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There is no need to be an electoral strategy guru to know that, with a few exceptions, in almost no country or situation do foreign policy issues decide a general election. Mexico has not been – and will not be in 2018 – the exception. However, it does not mean this is a minor or irrelevant theme, particularly for a country like ours, with a geostrategic location that causes world events to affect us profoundly and that requires – or aspires to – play an important international role. Today, and in this campaign, to ignore what happens in the exterior involves risks. Paraphrasing Von Humboldt, the most dangerous vision of the world is the vision of those who do not see the world.

It is evident that the project of the nation – and the articulation of foreign policy as one of its central pillars – matters little to the majority of voters. The rage for impunity, corruption, lack of transparency and accountability, as well as worry over public insecurity is such that many Mexicans want someone to change the political status quo because these themes will ultimately impact how Mexicans will vote on July 1. And the candidates know this. However, the best foreign policy is not one that does not exist. And the situation that Mexico and the international system are experiencing require a great articulation of the wide range of foreign policy themes that must be prominently featured in electoral platforms and debates. Given that it should be completely clear who Donald Trump is by now, how will we bulletproof the bilateral relation with the United States, at least during the next two years of the new Mexican government? How do we activate an efficient Plan B with our other commercial partners in order to mitigate the costs of a potential – although remote for now – unilateral denunciation of NAFTA or the constant blackmail and blows that Trump will hold us to, even if the deal is successfully renegotiated? How do we seriously understand the dilemma, challenge, and promise of the young Dreamers? How should Mexico be positioned to defend an international 21st century system based on rules, and how do we contribute to global public goods? How do we articulate and project our soft power and our mega-biological diversity to further our interests and to improve the image and perceptions of Mexico in the exterior? How do we translate the promises and limits of our relationship with China? Will we move forward with the decision to participate in UN Peacekeeping operations? Can we contribute in turning off regional red lights – like Syria or the Korean Peninsula – that show signs of detonating regional or global conflicts? What to do with the destruction of Venezuelan democracy, the threat of chauvinist demagogy and xenophobia toward liberal democracy, or the schism between open and closed societies in different regions of the world? Are we really willing to drive a #GlobalMexico or more Mexico in the world? This requires resources, resources we have not channeled into strengthening our diplomatic footprint (for instance, over the past decade Brazil became the ninth country of the world in terms of foreign missions – with 221 – while Mexico is number 14 with 156). These are only a few of the fundamental questions of foreign policy that Mexico will have to answer in the short and medium term.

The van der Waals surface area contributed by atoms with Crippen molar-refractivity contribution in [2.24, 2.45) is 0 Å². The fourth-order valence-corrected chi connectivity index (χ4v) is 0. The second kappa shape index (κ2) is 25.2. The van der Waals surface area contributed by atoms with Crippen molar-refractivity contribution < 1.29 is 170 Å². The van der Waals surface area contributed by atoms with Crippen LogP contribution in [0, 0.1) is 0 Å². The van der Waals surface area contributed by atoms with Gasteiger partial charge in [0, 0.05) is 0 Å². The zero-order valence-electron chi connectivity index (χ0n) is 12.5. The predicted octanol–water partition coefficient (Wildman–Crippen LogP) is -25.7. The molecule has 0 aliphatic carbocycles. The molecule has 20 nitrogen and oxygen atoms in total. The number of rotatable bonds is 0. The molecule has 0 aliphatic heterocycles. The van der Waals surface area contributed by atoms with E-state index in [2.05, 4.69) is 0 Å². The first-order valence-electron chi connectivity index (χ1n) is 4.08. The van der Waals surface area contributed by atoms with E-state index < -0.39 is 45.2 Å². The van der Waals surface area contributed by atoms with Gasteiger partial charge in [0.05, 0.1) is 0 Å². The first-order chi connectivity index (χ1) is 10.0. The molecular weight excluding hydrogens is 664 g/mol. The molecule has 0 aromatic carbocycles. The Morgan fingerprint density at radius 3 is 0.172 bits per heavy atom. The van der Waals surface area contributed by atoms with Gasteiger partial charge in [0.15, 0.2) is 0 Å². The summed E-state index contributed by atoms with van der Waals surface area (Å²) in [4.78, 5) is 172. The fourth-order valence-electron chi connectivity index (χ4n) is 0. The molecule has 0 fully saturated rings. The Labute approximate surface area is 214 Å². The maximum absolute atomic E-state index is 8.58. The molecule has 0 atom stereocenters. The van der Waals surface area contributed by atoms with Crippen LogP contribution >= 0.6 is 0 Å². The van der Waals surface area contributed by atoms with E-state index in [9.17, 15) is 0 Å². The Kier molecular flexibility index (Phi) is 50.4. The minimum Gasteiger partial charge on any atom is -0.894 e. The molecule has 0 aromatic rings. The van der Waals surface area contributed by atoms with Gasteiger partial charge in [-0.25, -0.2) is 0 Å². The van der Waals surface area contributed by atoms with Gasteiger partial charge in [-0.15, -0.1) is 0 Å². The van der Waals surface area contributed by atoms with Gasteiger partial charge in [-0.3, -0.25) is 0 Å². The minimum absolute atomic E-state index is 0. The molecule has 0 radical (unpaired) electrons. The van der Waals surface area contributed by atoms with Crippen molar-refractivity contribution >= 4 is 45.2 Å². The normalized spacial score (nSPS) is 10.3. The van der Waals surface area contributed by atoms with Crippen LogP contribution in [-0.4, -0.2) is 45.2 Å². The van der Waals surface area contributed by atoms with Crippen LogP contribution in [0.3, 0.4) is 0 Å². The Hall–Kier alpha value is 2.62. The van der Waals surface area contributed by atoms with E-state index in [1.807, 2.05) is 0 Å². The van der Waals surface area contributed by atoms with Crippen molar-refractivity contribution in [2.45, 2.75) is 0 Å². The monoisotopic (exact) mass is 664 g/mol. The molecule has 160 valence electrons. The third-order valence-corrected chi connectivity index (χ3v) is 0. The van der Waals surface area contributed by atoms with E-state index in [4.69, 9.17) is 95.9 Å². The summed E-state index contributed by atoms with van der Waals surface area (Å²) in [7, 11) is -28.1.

Churchill asserted that the reason behind diplomatic ties is not to give praise but to obtain benefits. Having a good relationship with the whole world is not a foreign policy strategy. Diplomacy is, among many things, knowing how to balance risks, and a risk-free diplomacy is a result-free diplomacy. Mexico cannot confront the future of its insertion in the world through its past, ignoring the changes that have happened in our country and the world since the end of bi-polarity, with non-state actors – civil society, cities, or businesses – playing as relevant a role as States in the current international system. Compasses cannot help those who do not know where they want to go, and for a country like Mexico, there is a simple recipe: either we have a seat at the table, or we will be on the menu. That, no more nor less, is what is at stake for the next six years.

The views expressed here are solely those of the author.

About the Author

Arturo Sarukhan

Arturo Sarukhan

Global Fellow;
Former Mexican Ambassador to the United States
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Mexico Institute

The Mexico Institute seeks to improve understanding, communication, and cooperation between Mexico and the United States by promoting original research, encouraging public discussion, and proposing policy options for enhancing the bilateral relationship. A binational Advisory Board, chaired by Luis Téllez and Earl Anthony Wayne, oversees the work of the Mexico Institute.   Read more